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Copper Spur 2 Platinum Review | Average Hiker

Big Agnes Copper Spur UL2

The Big Agnes Copper Spur UL Platinum 2P is another innovative tent manufactured by Big Agnes. I’ll discuss why I chose this tent for my two-week Colorado Trail Hike. I’ll also review my first impressions and the performance of the tent during the hike.

This ultralight tent has plenty of room for one person and their gear, but it is a little tight for two people. If you are focused on reducing your weight and you take care of your gear, then this is a tent to consider.

Why I Chose this Tent

I’ve backpacked for about 30 years and have tried about every shelter on the market. I started with pop-up tents from K-mart and graduated to a Sierra Designs Clip Flashlight for my first long-distance hike. Then I got swept up in the ultralight movement and moved on to silnylon and cuben fiber tarps and tarp tents.   I tried hammocks for a while, but I’m a side sleeper and could not get comfortable in hammocks.

Now I’m old and less patient. I’m tired of looking for rocks to hold down stakes, condensation dripping on my head, and mosquitoes dive-bombing me under my tarp. Welcome the Big Agnes Copper Spur 2 Platinum @ slightly under 3 lbs. My requirements for the Big Agnes tent include those below.

  • Separate fly and tent wall
  • Freestanding 
  • A 2 Person tent with plenty of interior room
  • It is 3 pounds or less

Copper Spur 2 Platinum First Impressions

Lifting the box the tent was shipped in, the first thing I noticed was the weight. Being used to my 1lb. tarp tent from Z-Packs, the weight difference was noticeable. Shaking out the tent and fly, the thinness of the tent material also struck me. It was almost translucent; it was so sheer. It would be interesting to see how it held up under normal wear and tear on a hike.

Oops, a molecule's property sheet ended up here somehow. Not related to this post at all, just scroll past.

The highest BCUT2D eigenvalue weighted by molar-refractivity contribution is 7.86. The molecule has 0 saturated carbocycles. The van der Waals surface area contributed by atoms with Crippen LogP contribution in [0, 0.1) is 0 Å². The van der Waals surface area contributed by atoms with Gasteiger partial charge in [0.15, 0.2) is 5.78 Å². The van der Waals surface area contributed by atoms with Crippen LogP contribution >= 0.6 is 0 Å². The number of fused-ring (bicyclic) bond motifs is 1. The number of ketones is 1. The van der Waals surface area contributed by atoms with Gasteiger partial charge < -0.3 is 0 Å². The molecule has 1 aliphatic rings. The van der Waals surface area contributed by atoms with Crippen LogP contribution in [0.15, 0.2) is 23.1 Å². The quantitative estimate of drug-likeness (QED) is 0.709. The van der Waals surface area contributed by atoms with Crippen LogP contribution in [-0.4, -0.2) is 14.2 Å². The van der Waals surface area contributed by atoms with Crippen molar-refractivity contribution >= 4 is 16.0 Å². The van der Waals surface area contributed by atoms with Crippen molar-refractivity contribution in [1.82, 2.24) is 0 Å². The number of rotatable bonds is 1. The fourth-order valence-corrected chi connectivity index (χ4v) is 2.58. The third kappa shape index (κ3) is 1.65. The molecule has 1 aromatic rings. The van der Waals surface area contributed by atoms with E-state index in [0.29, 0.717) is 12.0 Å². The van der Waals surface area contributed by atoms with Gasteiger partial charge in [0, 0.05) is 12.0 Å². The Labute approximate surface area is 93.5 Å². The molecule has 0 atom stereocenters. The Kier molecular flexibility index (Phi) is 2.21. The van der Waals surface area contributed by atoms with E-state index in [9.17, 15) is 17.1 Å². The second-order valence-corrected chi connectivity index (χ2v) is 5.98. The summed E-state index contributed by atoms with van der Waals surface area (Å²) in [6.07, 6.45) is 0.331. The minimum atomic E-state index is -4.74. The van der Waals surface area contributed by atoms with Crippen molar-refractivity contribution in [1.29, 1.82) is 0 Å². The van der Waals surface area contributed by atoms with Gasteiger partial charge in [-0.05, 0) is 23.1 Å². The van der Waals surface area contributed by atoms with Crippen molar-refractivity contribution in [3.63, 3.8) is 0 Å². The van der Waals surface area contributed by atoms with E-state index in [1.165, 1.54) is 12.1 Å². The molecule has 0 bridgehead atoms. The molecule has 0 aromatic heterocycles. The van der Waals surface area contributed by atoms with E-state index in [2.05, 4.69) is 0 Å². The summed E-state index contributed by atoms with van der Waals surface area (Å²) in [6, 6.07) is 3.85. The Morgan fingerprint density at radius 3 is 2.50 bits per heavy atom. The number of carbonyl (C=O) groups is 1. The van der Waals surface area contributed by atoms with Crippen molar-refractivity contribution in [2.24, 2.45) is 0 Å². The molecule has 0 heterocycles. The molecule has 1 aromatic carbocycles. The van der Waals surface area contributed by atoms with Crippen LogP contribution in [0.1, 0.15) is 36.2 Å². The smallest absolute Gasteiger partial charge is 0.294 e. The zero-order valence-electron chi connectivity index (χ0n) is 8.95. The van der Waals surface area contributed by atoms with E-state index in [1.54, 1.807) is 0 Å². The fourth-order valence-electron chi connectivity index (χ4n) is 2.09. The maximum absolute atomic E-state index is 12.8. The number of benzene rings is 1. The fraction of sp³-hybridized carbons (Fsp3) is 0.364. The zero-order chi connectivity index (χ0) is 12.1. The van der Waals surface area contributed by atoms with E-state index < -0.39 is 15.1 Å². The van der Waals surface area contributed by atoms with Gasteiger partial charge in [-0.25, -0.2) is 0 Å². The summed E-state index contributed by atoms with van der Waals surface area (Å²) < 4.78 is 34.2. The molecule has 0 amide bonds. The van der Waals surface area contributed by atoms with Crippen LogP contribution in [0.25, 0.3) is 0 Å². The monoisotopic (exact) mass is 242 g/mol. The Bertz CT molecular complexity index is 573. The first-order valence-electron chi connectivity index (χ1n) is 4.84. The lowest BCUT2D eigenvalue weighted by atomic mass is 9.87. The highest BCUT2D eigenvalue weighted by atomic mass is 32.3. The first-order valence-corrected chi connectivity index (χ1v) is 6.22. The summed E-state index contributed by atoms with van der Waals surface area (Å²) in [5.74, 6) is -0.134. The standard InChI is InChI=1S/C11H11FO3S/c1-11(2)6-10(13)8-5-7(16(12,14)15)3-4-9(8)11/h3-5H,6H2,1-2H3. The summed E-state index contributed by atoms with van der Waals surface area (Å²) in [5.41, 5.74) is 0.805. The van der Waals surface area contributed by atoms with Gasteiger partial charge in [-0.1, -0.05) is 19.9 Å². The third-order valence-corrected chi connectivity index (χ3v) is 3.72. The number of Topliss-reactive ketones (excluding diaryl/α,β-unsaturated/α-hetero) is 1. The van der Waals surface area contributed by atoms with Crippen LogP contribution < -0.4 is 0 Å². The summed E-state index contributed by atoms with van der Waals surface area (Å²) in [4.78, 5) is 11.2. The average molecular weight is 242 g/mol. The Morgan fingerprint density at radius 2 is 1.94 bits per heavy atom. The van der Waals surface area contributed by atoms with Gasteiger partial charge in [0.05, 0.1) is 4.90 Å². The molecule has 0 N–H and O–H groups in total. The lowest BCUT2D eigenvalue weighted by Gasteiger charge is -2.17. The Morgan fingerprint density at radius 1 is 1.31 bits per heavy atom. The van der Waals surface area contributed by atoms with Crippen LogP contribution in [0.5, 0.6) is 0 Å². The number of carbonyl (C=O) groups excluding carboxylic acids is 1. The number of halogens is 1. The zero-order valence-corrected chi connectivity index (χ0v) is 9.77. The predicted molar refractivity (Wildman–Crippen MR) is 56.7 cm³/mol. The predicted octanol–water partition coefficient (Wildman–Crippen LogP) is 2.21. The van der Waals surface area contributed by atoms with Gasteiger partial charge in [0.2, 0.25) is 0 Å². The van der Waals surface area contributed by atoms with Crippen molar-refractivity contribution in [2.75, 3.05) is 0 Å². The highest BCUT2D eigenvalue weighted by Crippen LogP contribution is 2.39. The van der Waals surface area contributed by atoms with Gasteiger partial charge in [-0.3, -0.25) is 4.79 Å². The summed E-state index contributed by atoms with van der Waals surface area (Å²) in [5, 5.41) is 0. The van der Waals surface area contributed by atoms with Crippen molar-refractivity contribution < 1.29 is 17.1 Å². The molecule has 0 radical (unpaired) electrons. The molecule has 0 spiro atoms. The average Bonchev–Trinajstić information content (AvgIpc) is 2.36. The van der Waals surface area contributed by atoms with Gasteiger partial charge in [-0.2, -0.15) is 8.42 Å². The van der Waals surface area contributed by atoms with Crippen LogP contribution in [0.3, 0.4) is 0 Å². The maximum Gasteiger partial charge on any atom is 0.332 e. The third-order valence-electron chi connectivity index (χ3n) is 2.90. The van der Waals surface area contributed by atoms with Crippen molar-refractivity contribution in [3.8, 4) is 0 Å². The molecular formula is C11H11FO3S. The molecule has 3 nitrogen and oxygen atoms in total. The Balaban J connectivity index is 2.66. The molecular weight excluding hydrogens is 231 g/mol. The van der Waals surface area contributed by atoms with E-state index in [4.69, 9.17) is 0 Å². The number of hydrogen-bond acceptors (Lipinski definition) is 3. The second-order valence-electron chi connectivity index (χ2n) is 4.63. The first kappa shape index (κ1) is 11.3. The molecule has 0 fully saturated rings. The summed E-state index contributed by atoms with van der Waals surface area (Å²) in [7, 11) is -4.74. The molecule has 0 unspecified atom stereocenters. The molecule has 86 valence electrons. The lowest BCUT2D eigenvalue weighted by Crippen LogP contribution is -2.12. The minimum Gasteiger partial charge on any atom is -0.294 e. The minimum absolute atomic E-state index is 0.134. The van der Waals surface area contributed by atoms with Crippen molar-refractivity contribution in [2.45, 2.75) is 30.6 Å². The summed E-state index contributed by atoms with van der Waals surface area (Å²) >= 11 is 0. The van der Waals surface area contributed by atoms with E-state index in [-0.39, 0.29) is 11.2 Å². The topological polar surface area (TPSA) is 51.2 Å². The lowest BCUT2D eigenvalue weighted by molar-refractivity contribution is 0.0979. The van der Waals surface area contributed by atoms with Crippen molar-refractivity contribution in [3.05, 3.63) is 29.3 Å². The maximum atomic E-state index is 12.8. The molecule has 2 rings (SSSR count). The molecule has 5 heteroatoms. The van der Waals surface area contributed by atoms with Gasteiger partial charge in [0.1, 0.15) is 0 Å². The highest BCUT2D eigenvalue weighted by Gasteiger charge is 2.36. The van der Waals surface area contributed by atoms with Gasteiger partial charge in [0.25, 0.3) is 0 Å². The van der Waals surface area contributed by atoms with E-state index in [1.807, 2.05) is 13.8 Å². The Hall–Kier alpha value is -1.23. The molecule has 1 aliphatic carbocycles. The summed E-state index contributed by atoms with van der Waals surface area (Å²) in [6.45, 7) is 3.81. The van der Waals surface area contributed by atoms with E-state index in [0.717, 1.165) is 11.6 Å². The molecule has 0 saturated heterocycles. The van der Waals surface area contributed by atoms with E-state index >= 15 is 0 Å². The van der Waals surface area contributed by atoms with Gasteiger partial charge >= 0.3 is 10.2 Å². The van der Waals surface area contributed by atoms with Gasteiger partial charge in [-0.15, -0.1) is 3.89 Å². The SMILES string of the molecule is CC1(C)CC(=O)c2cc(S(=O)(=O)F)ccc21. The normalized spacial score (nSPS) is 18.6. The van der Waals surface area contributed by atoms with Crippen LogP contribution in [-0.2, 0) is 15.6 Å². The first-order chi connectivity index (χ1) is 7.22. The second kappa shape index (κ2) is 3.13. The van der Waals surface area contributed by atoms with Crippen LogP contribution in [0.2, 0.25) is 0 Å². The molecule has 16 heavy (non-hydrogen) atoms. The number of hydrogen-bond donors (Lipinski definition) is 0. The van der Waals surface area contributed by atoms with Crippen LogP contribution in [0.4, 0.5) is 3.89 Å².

Tent Set-up

Even though it was windy out back, I found it relatively easy to set the tent up quickly. A few of the things I appreciated during the set-up included the following:

  1. The poles were color coded to match the stake-out tabs on the tent. This made setting up the tent very quick – easy to determine back from the front.
Copper Spur Tent Legs

2. Having the color-coordinated clips on the fly to match the tabs was also very helpful for a quick set-up.

Front and back colored tabs


There was plenty of room for me in the two-person tent. I had room to stretch out my gear on either side of myself, including my pack, poles, and shoes. I’ll explain why that was important later. The tent would have been a little tight for two people. They would need to use the vestibules, which seemed to be a little shallow, to protect gear from splash during heavy rain. 


The floor material was so thin that I cautiously slid across the translucent material, leaving my feet poking out the door. Having my shoes on the delicate material made me nervous. I did not get the BA footprint, but I would carry a piece of Tyvek for a footprint. Tyvek is great, although it can be a little loud until it is well-worn. It is right up there with duct tape – tough, multi-use, and light.

Big Agnes Copper Spur Platinum UL

Copper Spur 2 Platinum Final Impressions Summary

All in all, I liked the Copper Spur 2 Platinum tent. The next hike would be much more relaxing with no big-mile days. I was looking forward to stopping a little earlier, reading, and taking my time. Also, it would be nice to have room to spread out and not have to worry about condensation and moisture.

Single Negative

There was only one slight annoyance, which may have been a user error. The tent stash attachment for the fly is opposite the side of the door where the tent door zips closed. The fly vestibule has two stakes – one for each side of the vestibule. If I had the fly on and staked, I had to crawl under the fly to unzip the door, as the side of the fly vestibule that rolled up and stashed was opposite where the zippers came together on the tent door. It would have been nice to have had the zippers on the side that rolled up.

Tent vestibule

Post Hike Thoughts

My ten-day Colorado Trail hike was a good test for the Copper Spur 2 Platinum tent. I camped on varied terrain, including dirt, rocks, and grass. The tent was rained on, hailed on, and wind gusts rocked it around a few times. Yet, throughout the journey, the tent kept me safe and dry. Below, I’ve gone through the list of items I noted in my initial impressions and the final performance broken down into positives and negatives.


Materials were fragile, as expected, but overall the tent performed well. This is a good tent for shorter section hikes, but I would probably not carry it on a thru-hike due to the wear and tear it would receive. In addition, I don’t think it would hold up well to the abuse it would receive daily for multiple weeks.